Hypnosis for children undergoing dental treatment

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Cochrane database of systematic reviews (Online) (Impact Factor: 6.03). 08/2010; 8(8):CD007154. DOI: 10.1002/14651858.CD007154.pub2
Source: PubMed


Managing children is a challenge that many dentists face. Many non-pharmacological techniques have been developed to manage anxiety and behavioural problems in children, such us: 'tell, show & do', positive reinforcement, modelling and hypnosis. The use of hypnosis is generally an overlooked area, hence the need for this review.
This systematic review attempted to answer the question: What is the effectiveness of hypnosis (with or without sedation) for behaviour management of children who are receiving dental care in order to allow successful completion of treatment? Null hypothesis: Hypnosis has no effect on the outcome of dental treatment of children.
We searched the Cochrane Oral Health Group's Trials Register, CENTRAL, MEDLINE (OVID), EMBASE (OVID), and PsycINFO. Electronic and manual searches were performed using controlled vocabulary and free text terms with no language restrictions. Date of last search: 11th June 2010.
All children and adolescents aged up to 16 years of age. Children having any dental treatment, such as: simple restorative treatment with or without local anaesthetic, simple extractions or management of dental trauma.
Information regarding methods, participants, interventions, outcome measures and results were independently extracted, in duplicate, by two review authors. Authors of trials were contacted for details of randomisation and withdrawals and a quality assessment was carried out. The methodological quality of randomised controlled trials (RCTs) was assessed using the criteria described in the Cochrane Handbook for Systematic Reviews of Interventions 5.0.2.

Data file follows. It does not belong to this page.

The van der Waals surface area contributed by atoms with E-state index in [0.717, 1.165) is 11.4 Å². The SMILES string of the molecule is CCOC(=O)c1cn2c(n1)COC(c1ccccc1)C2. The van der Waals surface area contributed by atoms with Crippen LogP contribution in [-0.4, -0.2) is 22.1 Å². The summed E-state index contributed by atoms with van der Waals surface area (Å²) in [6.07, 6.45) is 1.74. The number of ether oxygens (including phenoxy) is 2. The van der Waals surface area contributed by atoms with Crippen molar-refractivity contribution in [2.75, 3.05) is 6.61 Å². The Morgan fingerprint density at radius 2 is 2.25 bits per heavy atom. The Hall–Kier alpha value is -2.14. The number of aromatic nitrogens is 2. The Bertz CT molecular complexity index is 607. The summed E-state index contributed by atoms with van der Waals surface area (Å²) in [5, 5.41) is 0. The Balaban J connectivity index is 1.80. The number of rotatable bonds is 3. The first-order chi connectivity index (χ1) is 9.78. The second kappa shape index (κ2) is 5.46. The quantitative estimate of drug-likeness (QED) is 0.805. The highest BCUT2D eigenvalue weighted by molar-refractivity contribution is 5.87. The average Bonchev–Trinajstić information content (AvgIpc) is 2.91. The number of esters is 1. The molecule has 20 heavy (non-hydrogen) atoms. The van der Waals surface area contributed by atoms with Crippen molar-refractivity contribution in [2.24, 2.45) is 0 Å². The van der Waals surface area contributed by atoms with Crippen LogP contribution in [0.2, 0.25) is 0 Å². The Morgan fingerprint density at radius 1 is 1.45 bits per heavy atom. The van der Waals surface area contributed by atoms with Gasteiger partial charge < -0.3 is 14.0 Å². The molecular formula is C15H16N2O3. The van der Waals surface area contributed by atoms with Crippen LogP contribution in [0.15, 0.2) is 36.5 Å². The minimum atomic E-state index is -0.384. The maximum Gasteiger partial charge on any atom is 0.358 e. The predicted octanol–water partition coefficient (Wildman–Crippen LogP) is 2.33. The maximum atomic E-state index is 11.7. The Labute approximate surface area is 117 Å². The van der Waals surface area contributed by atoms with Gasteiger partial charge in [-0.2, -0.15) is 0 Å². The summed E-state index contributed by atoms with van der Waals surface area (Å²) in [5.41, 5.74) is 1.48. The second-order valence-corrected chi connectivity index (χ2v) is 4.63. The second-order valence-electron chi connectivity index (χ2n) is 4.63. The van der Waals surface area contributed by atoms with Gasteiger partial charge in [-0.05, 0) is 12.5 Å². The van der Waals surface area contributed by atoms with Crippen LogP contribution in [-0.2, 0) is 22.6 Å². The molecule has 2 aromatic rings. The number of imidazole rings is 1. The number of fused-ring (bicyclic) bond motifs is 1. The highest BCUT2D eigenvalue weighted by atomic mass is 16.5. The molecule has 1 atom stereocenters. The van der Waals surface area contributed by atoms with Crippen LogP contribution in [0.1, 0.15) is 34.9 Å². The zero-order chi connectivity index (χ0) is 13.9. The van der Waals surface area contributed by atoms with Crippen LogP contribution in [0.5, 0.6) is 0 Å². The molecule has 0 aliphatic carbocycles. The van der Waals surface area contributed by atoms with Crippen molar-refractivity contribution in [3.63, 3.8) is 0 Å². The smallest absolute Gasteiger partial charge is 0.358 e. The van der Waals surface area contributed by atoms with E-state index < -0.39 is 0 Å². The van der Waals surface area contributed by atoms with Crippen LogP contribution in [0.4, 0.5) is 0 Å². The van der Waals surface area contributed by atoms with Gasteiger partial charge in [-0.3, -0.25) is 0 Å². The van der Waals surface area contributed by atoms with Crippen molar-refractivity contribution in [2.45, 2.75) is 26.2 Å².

Only three RCTs (with 69 participants) fulfilled the inclusion criteria. Statistical analysis and meta-analysis were not possible due to insufficient number of studies.
Although there are a considerable number of anecdotal accounts indicating the benefits of using hypnosis in paediatric dentistry, on the basis of the three studies meeting the inclusion criteria for this review there is not yet enough evidence to suggest its beneficial effects.

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Available from: David Moles, Aug 01, 2014
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    • "c o m / l o c a t e / p a t e d u c o u to successfully reduce dental anxiety [11] [12] [13] [14]. Studies with proper methodology, e.g., (randomized) controlled trails with a proper sample size are rare [12] [15], and a systematic review of current evidence in adults is lacking to date [10]. Severely burdened patients with dental phobia require more complex psychotherapeutic interventions like cognitive-behavioral techniques. "